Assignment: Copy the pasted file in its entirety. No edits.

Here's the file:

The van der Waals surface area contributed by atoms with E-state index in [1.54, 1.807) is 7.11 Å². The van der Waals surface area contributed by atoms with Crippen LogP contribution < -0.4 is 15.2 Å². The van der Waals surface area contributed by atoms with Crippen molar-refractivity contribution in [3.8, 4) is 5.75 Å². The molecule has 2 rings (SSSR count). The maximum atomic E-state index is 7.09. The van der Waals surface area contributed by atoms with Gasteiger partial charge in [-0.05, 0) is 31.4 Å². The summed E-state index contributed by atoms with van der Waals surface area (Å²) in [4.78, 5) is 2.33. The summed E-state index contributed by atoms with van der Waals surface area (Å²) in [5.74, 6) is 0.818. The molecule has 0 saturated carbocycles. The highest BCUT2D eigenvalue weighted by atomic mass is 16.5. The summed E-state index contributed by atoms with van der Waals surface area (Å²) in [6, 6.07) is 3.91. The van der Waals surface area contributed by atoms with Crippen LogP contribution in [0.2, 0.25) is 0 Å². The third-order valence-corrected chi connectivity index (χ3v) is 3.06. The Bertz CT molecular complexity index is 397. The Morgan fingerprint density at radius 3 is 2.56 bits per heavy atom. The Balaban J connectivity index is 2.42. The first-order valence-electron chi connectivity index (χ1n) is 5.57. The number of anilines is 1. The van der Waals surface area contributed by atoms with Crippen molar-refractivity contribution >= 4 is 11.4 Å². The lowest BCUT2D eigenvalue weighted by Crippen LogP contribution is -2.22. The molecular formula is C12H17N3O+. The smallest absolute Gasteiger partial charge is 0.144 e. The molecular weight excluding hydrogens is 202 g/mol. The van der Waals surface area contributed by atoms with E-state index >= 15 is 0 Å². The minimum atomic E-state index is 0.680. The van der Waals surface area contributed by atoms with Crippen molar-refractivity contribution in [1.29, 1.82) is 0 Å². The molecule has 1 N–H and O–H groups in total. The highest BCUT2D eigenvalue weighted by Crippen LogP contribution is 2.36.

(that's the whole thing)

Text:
The van der Waals surface area contributed by atoms with E-state index in [1.54, 1.807) is 7.11 Å². The van der Waals surface area contributed by atoms with Crippen LogP contribution < -0.4 is 15.2 Å². The van der Waals surface area contributed by atoms with Crippen molar-refractivity contribution in [3.8, 4) is 5.75 Å². The molecule has 2 rings (SSSR count). The maximum atomic E-state index is 7.09. The van der Waals surface area contributed by atoms with Gasteiger partial charge in [-0.05, 0) is 31.4 Å². The summed E-state index contributed by atoms with van der Waals surface area (Å²) in [4.78, 5) is 2.33. The summed E-state index contributed by atoms with van der Waals surface area (Å²) in [5.74, 6) is 0.818. The molecule has 0 saturated carbocycles. The highest BCUT2D eigenvalue weighted by atomic mass is 16.5. The summed E-state index contributed by atoms with van der Waals surface area (Å²) in [6, 6.07) is 3.91. The van der Waals surface area contributed by atoms with Crippen LogP contribution in [0.2, 0.25) is 0 Å². The third-order valence-corrected chi connectivity index (χ3v) is 3.06. The Bertz CT molecular complexity index is 397. The Morgan fingerprint density at radius 3 is 2.56 bits per heavy atom. The Balaban J connectivity index is 2.42. The first-order valence-electron chi connectivity index (χ1n) is 5.57. The number of anilines is 1. The van der Waals surface area contributed by atoms with Crippen molar-refractivity contribution >= 4 is 11.4 Å². The lowest BCUT2D eigenvalue weighted by Crippen LogP contribution is -2.22. The molecular formula is C12H17N3O+. The smallest absolute Gasteiger partial charge is 0.144 e. The molecular weight excluding hydrogens is 202 g/mol. The van der Waals surface area contributed by atoms with E-state index >= 15 is 0 Å². The minimum atomic E-state index is 0.680. The van der Waals surface area contributed by atoms with Crippen molar-refractivity contribution in [1.29, 1.82) is 0 Å². The molecule has 1 N–H and O–H groups in total. The highest BCUT2D eigenvalue weighted by Crippen LogP contribution is 2.36.